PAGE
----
Suet birds

Little piglets found on the suet feeders.

I’ll put RBW first because we can easily identify them, but they still need to be here because this is my list of suet-feeding birds. The Red-Bellied Woodpecker’s call is a sharp, rolling “kwirr” or “churr”, and occasionally, “Hi Pat!”


The grandkids are Downy Woodpeckers, and obviously, we know them, too, but they have a larger cousin; the Hairy Woodpecker. We have mostly Downy, but we do have a few Hairy.

Male Downy. Often found 2′ away while I’m trying to fill feeders, ignoring me because he’s a bold little bastard.


Male Hairy. Markings are much the same, and he’s only a bit larger than the Downy, but look at the beak. Downy has a petite, delicate-looking beak, but the Hairy’s schnoz is over half the length of his head. A true “woodpecker beak”.



Size difference. Downy on the left, Hairy on the right. Hard to judge the difference unless they’re side-by-side, though. These are both female (or possibly immature male…I can’t tell).


White-Breasted Nuthatch. Grey and black back, white under the chin and on both sides of the head, black only on top of the head and down to the back. You might mistake him for a Black-Capped chickadee, but the black on his head is more a wide stripe than a “cap”, and his beak is long and pointed. He moves more like a woodpecker than a perching-type bird (like a chickadee).


Another view of White-Breasted Nuthatch that shows his white underparts (maybe white underwear, too…I don’t know).


Black-Capped Chickadee. Very small bird–smaller than a nuthatch–with a grey and black back, white belly, buff flanks, and a distinct black cap. Also black under his chin, which a nuthatch does not have in any form. Tiny beak; he doesn’t dig under tree bark for insects like a nuthatch does. There’s also a Carolina Chickadee that looks almost identical, and Parview is in the overlap range for the two, so here, it could be either. For our purposes, “chickadee” will suffice. If there’s a tiny, black-headed bird 15′ over your head in a tree, buzzing and cussing at you, it’s probably a chickadee.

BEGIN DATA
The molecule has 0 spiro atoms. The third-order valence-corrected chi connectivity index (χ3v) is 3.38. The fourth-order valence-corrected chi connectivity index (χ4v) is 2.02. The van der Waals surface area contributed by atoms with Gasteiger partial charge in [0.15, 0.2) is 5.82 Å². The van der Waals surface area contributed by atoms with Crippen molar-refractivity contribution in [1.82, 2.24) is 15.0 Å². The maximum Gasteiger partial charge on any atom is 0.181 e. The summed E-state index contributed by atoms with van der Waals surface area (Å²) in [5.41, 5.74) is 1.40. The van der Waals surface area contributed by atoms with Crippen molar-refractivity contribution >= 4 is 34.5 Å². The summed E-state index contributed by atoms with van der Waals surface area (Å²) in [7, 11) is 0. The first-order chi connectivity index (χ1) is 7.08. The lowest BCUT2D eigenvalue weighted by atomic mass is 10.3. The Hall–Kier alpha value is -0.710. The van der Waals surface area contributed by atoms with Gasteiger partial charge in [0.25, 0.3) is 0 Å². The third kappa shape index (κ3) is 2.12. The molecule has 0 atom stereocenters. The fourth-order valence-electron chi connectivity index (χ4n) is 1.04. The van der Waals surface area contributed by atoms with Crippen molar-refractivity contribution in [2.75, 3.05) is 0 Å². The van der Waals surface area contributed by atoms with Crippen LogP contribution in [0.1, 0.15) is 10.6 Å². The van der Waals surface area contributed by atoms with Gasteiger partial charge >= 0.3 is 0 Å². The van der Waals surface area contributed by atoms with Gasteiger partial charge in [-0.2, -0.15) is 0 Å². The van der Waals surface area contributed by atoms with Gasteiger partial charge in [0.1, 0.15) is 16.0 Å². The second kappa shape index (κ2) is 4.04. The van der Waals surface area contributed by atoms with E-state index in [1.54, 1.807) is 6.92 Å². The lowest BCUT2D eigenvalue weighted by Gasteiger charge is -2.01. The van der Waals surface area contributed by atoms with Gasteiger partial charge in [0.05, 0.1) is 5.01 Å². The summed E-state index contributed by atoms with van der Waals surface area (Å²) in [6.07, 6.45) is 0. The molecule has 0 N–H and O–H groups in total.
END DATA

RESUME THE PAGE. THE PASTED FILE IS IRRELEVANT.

Tufted Titmouse is chickadee-sized, soft grey, and possessed of a crest like a cardinal, but doesn’t always have the crest up. I think their most notable feature is their shiny little black eyes; looks like an oil drop on that light background. White under-bits, little bit of rusty colouring on his flanks. The black over his beak shows up well in this particular picture, but IRL, you’ll notice the oil-drop eye first. Short little beak, a perching bird not closely related to a woodpecker, but loooooves the goor-met suet. Can cuss you out almost as well as a chickadee.

tufted titmouse

Carolina Wren is pretty easy to identify because he’s distinctly reddish brown, with barring on his wings and tail feathers, and a distinctive white stripe over his eye. Makes him look kind of like he’s permanently frowning. He’s a perching-type bird, but will also climb up and down trees like a woodpecker-type. He’s also a wren, so he often holds his tail feathers cocked up at a saucy angle.


Brown Creeper. Little bitty brown-speckled thing, smaller than a Carolina Wren and practically invisible against tree bark unless he’s moving so you can see his white under-bits. No reddish tint at all; he looks like tree bark. Often moves in a spiral up or down around a tree. Doesn’t usually perch on a branch or shepherd’s hook or whatever; he’s more a woodpecker-moving type that clings to tree bark. We have a few, but they’re quite shy.


House Wren. I’ve seen them a couple of times, but they’re not particularly common at the suet feeders. Lighter brown than a Brown Creeper, and more barred than speckled. Cute little thing; looks almost like it has no neck and its head grows right out of its body. Being a wren, it does perch, but can climb tree bark, and often cocks its tail up at an angle like the Carolina Wren does.